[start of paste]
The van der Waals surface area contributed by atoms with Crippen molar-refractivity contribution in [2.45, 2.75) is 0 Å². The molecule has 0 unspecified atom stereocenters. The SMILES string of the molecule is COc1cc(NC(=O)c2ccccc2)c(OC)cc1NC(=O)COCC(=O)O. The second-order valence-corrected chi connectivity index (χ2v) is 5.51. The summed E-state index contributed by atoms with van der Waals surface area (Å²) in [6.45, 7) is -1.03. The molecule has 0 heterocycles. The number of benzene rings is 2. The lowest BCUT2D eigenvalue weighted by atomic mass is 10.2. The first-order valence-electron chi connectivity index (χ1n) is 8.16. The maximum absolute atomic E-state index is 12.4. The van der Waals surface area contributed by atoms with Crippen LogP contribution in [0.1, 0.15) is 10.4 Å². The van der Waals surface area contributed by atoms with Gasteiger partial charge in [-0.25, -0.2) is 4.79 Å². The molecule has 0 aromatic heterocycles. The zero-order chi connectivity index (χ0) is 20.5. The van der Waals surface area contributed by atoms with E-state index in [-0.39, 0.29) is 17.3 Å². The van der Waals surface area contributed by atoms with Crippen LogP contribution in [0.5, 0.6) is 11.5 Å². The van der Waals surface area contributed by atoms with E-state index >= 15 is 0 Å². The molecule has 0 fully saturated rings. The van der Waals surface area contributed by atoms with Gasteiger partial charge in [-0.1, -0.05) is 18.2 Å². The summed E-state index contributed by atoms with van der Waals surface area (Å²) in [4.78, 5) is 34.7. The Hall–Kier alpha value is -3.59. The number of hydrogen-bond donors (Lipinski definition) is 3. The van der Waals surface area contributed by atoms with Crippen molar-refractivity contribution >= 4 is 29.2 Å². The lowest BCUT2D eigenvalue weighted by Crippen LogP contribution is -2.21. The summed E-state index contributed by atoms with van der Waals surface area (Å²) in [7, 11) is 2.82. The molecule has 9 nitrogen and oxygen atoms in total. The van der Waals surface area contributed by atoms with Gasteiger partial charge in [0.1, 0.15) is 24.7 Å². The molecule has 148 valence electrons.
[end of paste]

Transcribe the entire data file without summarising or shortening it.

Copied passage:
The van der Waals surface area contributed by atoms with Crippen molar-refractivity contribution in [2.45, 2.75) is 0 Å². The molecule has 0 unspecified atom stereocenters. The SMILES string of the molecule is COc1cc(NC(=O)c2ccccc2)c(OC)cc1NC(=O)COCC(=O)O. The second-order valence-corrected chi connectivity index (χ2v) is 5.51. The summed E-state index contributed by atoms with van der Waals surface area (Å²) in [6.45, 7) is -1.03. The molecule has 0 heterocycles. The number of benzene rings is 2. The lowest BCUT2D eigenvalue weighted by atomic mass is 10.2. The first-order valence-electron chi connectivity index (χ1n) is 8.16. The maximum absolute atomic E-state index is 12.4. The van der Waals surface area contributed by atoms with Crippen LogP contribution in [0.1, 0.15) is 10.4 Å². The van der Waals surface area contributed by atoms with Gasteiger partial charge in [-0.25, -0.2) is 4.79 Å². The molecule has 0 aromatic heterocycles. The zero-order chi connectivity index (χ0) is 20.5. The van der Waals surface area contributed by atoms with E-state index in [-0.39, 0.29) is 17.3 Å². The van der Waals surface area contributed by atoms with Crippen LogP contribution in [0.5, 0.6) is 11.5 Å². The van der Waals surface area contributed by atoms with E-state index >= 15 is 0 Å². The molecule has 0 fully saturated rings. The van der Waals surface area contributed by atoms with Gasteiger partial charge in [-0.1, -0.05) is 18.2 Å². The summed E-state index contributed by atoms with van der Waals surface area (Å²) in [4.78, 5) is 34.7. The Hall–Kier alpha value is -3.59. The number of hydrogen-bond donors (Lipinski definition) is 3. The van der Waals surface area contributed by atoms with Crippen molar-refractivity contribution >= 4 is 29.2 Å². The lowest BCUT2D eigenvalue weighted by Crippen LogP contribution is -2.21. The summed E-state index contributed by atoms with van der Waals surface area (Å²) in [7, 11) is 2.82. The molecule has 9 nitrogen and oxygen atoms in total. The van der Waals surface area contributed by atoms with Gasteiger partial charge in [0.1, 0.15) is 24.7 Å². The molecule has 148 valence electrons.